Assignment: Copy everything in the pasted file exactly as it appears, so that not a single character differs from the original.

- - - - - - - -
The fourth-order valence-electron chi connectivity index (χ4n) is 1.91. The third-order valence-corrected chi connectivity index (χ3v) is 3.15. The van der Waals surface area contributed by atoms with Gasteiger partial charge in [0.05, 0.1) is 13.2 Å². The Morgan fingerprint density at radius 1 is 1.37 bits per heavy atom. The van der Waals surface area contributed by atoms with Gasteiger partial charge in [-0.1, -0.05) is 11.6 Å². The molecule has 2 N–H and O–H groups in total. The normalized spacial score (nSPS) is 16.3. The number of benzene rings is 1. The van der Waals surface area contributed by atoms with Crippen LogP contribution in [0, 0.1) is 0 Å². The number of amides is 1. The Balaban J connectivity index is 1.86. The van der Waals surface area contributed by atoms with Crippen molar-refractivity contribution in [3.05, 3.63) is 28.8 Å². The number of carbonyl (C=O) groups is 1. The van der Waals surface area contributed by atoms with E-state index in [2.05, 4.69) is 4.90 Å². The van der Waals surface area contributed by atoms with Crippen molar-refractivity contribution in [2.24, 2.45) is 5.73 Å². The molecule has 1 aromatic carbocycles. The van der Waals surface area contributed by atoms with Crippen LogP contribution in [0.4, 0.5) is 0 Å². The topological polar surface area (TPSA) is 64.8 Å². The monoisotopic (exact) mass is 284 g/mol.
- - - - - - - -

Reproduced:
The fourth-order valence-electron chi connectivity index (χ4n) is 1.91. The third-order valence-corrected chi connectivity index (χ3v) is 3.15. The van der Waals surface area contributed by atoms with Gasteiger partial charge in [0.05, 0.1) is 13.2 Å². The Morgan fingerprint density at radius 1 is 1.37 bits per heavy atom. The van der Waals surface area contributed by atoms with Gasteiger partial charge in [-0.1, -0.05) is 11.6 Å². The molecule has 2 N–H and O–H groups in total. The normalized spacial score (nSPS) is 16.3. The number of benzene rings is 1. The van der Waals surface area contributed by atoms with Crippen LogP contribution in [0, 0.1) is 0 Å². The number of amides is 1. The Balaban J connectivity index is 1.86. The van der Waals surface area contributed by atoms with Crippen molar-refractivity contribution in [3.05, 3.63) is 28.8 Å². The number of carbonyl (C=O) groups is 1. The van der Waals surface area contributed by atoms with E-state index in [2.05, 4.69) is 4.90 Å². The van der Waals surface area contributed by atoms with Crippen molar-refractivity contribution in [2.24, 2.45) is 5.73 Å². The molecule has 1 aromatic carbocycles. The van der Waals surface area contributed by atoms with Crippen LogP contribution in [0.4, 0.5) is 0 Å². The topological polar surface area (TPSA) is 64.8 Å². The monoisotopic (exact) mass is 284 g/mol.